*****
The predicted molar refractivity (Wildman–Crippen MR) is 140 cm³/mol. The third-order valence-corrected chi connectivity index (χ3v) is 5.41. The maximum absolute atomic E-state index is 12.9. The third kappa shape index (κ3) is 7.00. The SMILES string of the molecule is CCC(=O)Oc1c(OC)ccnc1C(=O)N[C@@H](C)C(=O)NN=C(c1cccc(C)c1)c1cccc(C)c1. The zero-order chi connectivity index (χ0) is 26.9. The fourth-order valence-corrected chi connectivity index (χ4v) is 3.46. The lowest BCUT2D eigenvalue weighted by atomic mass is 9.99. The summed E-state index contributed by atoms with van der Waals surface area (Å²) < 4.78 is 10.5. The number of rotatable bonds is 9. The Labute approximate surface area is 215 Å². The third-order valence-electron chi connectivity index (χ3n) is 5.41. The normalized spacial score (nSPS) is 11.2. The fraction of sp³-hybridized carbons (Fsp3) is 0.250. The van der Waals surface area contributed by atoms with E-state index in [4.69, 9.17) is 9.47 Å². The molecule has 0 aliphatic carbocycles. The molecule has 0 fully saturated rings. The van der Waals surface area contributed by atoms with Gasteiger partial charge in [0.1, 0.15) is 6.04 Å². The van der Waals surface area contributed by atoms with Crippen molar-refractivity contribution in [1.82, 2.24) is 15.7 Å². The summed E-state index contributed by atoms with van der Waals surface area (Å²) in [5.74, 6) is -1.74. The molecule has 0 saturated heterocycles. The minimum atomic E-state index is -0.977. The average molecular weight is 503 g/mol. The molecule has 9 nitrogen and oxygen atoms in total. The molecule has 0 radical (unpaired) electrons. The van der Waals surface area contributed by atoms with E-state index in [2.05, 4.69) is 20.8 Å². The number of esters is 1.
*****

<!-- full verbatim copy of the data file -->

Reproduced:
The predicted molar refractivity (Wildman–Crippen MR) is 140 cm³/mol. The third-order valence-corrected chi connectivity index (χ3v) is 5.41. The maximum absolute atomic E-state index is 12.9. The third kappa shape index (κ3) is 7.00. The SMILES string of the molecule is CCC(=O)Oc1c(OC)ccnc1C(=O)N[C@@H](C)C(=O)NN=C(c1cccc(C)c1)c1cccc(C)c1. The zero-order chi connectivity index (χ0) is 26.9. The fourth-order valence-corrected chi connectivity index (χ4v) is 3.46. The lowest BCUT2D eigenvalue weighted by atomic mass is 9.99. The summed E-state index contributed by atoms with van der Waals surface area (Å²) < 4.78 is 10.5. The number of rotatable bonds is 9. The Labute approximate surface area is 215 Å². The third-order valence-electron chi connectivity index (χ3n) is 5.41. The normalized spacial score (nSPS) is 11.2. The fraction of sp³-hybridized carbons (Fsp3) is 0.250. The van der Waals surface area contributed by atoms with E-state index in [4.69, 9.17) is 9.47 Å². The molecule has 0 aliphatic carbocycles. The molecule has 0 fully saturated rings. The van der Waals surface area contributed by atoms with Gasteiger partial charge in [0.1, 0.15) is 6.04 Å². The van der Waals surface area contributed by atoms with Crippen molar-refractivity contribution in [1.82, 2.24) is 15.7 Å². The summed E-state index contributed by atoms with van der Waals surface area (Å²) in [5.74, 6) is -1.74. The molecule has 0 saturated heterocycles. The minimum atomic E-state index is -0.977. The average molecular weight is 503 g/mol. The molecule has 9 nitrogen and oxygen atoms in total. The molecule has 0 radical (unpaired) electrons. The van der Waals surface area contributed by atoms with E-state index in [2.05, 4.69) is 20.8 Å². The number of esters is 1.